• Argonaut’s David Franklyn says he looks for quality and value when it comes to picking miners who will succeed long term
  • He says Pilbara Minerals’ market cap is a hint investors are punting on higher lithium prices, with uranium, copper and gold all looking like strong sectors
  • These are five of his key mining picks in the future facing metals and gold space

In a market travelling sideways it can be hard to pick the winners that are going to standout.

And in resources stocks, where the boom time euphoria that saw all boats float in 2021 has subsided, experts think the key is latching onto companies that have quality and value no matter the fundamentals.

That was the message David Franklyn, portfolio manager for Argonaut Funds Management, shared as he delivered his five key resources stock picks at the Future Facing Commodities Conference hosted by Resource Connect Asia, Vertical Events and Tribeca in Singapore on Thursday.

Argonaut’s natural resources fund is up a tidy 188% since its inception in January 2020, and has largely held its value this financial year after 44% and 27% gains in 2022 and 2023.

Its gold fund is up 9% since opening in November 2022, a nod to the dullness of gold equities in spite of record prices and a fertile macro environment for the precious metal.

The gains in natural resources fund have closely tracked the rise of battery metals, which boomed from 2021 to 2023 before a pullback in the back end of last year.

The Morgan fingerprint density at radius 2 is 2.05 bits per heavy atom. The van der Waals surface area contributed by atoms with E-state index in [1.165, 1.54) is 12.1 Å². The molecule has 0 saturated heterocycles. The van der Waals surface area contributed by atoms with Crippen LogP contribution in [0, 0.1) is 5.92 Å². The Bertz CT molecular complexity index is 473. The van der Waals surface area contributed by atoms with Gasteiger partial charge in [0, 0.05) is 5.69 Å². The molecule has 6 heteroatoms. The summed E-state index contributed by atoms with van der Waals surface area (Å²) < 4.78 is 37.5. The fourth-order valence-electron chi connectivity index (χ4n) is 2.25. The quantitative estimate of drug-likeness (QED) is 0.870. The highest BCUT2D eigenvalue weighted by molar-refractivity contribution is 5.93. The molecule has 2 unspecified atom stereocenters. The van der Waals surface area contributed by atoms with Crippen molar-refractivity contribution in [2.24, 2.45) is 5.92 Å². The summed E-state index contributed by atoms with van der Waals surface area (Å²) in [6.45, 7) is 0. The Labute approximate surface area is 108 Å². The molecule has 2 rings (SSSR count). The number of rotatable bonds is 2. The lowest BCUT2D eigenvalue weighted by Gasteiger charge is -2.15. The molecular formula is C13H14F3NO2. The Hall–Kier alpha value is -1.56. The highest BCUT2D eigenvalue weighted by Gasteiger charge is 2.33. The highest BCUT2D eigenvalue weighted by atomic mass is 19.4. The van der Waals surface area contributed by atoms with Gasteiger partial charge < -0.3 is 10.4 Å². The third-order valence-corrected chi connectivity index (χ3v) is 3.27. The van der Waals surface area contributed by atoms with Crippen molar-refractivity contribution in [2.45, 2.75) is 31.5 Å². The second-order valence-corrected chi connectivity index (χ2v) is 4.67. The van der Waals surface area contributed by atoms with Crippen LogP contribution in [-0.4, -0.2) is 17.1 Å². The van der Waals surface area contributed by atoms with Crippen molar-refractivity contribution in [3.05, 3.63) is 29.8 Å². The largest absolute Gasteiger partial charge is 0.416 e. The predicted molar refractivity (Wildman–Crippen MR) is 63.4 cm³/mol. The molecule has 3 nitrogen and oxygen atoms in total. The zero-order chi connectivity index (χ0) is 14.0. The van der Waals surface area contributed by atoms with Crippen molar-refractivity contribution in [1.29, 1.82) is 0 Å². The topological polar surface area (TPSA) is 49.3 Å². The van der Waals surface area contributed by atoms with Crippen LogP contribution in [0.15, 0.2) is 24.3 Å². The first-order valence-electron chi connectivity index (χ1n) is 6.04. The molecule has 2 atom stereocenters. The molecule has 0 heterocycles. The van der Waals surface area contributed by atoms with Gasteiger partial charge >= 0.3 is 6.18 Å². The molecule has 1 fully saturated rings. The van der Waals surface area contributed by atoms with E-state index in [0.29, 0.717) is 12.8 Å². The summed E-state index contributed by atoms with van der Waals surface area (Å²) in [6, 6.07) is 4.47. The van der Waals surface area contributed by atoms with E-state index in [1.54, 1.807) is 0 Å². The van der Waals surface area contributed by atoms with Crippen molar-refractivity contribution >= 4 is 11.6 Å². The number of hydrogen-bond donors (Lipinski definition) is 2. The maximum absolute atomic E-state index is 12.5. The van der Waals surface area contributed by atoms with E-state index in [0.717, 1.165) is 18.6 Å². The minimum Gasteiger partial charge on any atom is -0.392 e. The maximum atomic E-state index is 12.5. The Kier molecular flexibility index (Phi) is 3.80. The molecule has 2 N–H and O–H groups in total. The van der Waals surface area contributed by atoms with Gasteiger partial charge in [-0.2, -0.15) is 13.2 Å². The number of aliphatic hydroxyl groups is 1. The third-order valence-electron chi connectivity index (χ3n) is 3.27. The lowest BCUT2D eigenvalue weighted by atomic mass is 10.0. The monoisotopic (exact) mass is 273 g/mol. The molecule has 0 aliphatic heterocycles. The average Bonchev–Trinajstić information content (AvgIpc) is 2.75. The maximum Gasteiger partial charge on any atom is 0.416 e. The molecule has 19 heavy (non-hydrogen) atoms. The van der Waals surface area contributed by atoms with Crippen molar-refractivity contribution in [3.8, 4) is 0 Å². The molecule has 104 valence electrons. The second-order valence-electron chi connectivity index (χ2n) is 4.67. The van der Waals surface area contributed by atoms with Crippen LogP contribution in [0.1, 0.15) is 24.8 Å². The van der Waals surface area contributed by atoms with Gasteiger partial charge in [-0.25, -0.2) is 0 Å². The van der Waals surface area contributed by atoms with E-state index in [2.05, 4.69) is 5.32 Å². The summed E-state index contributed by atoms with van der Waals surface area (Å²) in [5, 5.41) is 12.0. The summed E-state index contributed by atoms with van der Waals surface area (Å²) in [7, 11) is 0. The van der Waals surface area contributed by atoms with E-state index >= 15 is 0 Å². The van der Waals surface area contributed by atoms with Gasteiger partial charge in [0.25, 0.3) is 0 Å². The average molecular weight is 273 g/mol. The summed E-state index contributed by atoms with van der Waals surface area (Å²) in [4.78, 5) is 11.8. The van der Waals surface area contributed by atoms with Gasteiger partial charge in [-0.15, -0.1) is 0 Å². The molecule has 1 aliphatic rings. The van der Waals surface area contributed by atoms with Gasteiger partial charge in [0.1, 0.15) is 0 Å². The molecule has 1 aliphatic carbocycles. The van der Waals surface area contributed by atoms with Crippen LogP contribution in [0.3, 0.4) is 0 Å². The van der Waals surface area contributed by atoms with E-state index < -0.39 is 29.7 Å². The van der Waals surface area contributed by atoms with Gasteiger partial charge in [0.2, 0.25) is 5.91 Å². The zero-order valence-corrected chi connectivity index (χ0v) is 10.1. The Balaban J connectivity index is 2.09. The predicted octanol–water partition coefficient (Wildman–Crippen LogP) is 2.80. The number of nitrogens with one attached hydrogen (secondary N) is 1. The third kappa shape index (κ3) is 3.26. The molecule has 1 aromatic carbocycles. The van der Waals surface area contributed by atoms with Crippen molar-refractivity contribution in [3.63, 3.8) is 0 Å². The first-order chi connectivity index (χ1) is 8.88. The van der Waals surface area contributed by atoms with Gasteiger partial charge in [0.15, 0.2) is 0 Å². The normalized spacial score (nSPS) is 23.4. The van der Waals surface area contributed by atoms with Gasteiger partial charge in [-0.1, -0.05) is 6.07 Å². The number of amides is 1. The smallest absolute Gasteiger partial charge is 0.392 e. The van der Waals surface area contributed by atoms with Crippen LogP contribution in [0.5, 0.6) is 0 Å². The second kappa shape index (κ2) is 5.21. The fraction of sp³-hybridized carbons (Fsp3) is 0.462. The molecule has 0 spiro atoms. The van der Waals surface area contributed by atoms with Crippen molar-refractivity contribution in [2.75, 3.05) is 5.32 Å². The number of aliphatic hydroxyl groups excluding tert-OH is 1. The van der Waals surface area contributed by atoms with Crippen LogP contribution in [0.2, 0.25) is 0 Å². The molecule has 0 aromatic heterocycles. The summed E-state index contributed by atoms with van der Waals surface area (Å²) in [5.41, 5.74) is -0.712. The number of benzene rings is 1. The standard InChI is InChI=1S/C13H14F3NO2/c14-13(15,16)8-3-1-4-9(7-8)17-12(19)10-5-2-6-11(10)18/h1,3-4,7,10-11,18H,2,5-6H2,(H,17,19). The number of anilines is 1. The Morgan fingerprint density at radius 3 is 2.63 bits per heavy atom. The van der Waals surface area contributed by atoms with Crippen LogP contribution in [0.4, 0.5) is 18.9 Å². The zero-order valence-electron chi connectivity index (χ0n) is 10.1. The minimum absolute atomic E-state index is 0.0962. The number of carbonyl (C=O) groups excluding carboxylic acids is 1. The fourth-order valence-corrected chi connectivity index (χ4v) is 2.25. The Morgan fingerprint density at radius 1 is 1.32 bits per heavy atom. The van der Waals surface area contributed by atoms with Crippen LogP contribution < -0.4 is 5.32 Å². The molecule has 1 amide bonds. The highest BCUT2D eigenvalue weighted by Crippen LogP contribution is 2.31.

Franklyn said the key themes for commodities remained their role in the energy transition and the increasing geopolitical risk being seen across a fragmenting global diplomatic landscape.

“It’s been a difficult 6-12 months for energy transition and all those future facing metals. What that has meant for lithium ion battery prices though is they’ve fallen, and China being a real driver of that industry has been able to produce cheaper vehicles and continue to grow their EV market,” he said.

“The second thematic is geopolitical risk and that ties into the future facing metals as well because a lot of locations where those future facing metals are in locations where there is some some risk.

“A good example of that is copper where roughly 40% or more of global copper supply comes from South America and South America has typically had supply disruptions over over time. There was a major disruption this year in Panama, where a major copper mine was put on care and maintenance. So I think that’s an ongoing thematic.”


Will value re-emerge?

For a number of commodities, Franklyn says China’s dominance in the supply chain either as a source of supply, demand or both has led to big price drops.

That is notable in rare earths and graphite, which have both halved or more in the past couple of years as China has ramped up its supply quotas or, in the case of graphite, increased synthetic production.

But there are plenty placing market bets that the sell off in battery metals has overshot.